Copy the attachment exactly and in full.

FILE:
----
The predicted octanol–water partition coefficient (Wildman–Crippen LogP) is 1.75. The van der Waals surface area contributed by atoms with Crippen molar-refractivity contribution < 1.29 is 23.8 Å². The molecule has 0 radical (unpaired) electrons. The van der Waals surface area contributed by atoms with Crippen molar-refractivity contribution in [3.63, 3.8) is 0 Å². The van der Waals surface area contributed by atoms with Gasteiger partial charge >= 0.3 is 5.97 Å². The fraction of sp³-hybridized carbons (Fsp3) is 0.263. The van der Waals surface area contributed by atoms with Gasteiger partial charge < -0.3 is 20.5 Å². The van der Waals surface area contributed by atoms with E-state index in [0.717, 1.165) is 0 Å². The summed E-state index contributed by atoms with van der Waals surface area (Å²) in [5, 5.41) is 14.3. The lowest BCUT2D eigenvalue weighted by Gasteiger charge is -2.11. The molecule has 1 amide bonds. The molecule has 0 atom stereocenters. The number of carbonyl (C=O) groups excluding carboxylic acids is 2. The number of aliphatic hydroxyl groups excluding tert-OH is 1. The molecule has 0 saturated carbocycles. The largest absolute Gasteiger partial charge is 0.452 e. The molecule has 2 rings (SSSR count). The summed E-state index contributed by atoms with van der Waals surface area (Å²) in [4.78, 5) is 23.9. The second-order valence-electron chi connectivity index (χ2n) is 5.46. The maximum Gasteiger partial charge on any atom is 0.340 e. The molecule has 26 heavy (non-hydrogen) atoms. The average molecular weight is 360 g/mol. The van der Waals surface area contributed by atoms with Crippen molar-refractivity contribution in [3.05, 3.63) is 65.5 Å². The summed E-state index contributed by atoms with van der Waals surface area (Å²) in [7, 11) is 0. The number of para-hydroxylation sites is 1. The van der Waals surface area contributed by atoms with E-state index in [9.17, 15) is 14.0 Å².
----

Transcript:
The predicted octanol–water partition coefficient (Wildman–Crippen LogP) is 1.75. The van der Waals surface area contributed by atoms with Crippen molar-refractivity contribution < 1.29 is 23.8 Å². The molecule has 0 radical (unpaired) electrons. The van der Waals surface area contributed by atoms with Crippen molar-refractivity contribution in [3.63, 3.8) is 0 Å². The van der Waals surface area contributed by atoms with Gasteiger partial charge >= 0.3 is 5.97 Å². The fraction of sp³-hybridized carbons (Fsp3) is 0.263. The van der Waals surface area contributed by atoms with Gasteiger partial charge < -0.3 is 20.5 Å². The van der Waals surface area contributed by atoms with E-state index in [0.717, 1.165) is 0 Å². The summed E-state index contributed by atoms with van der Waals surface area (Å²) in [5, 5.41) is 14.3. The lowest BCUT2D eigenvalue weighted by Gasteiger charge is -2.11. The molecule has 1 amide bonds. The molecule has 0 atom stereocenters. The number of carbonyl (C=O) groups excluding carboxylic acids is 2. The number of aliphatic hydroxyl groups excluding tert-OH is 1. The molecule has 0 saturated carbocycles. The largest absolute Gasteiger partial charge is 0.452 e. The molecule has 2 rings (SSSR count). The summed E-state index contributed by atoms with van der Waals surface area (Å²) in [4.78, 5) is 23.9. The second-order valence-electron chi connectivity index (χ2n) is 5.46. The maximum Gasteiger partial charge on any atom is 0.340 e. The molecule has 26 heavy (non-hydrogen) atoms. The average molecular weight is 360 g/mol. The van der Waals surface area contributed by atoms with Crippen molar-refractivity contribution in [3.05, 3.63) is 65.5 Å². The summed E-state index contributed by atoms with van der Waals surface area (Å²) in [7, 11) is 0. The number of para-hydroxylation sites is 1. The van der Waals surface area contributed by atoms with E-state index in [9.17, 15) is 14.0 Å².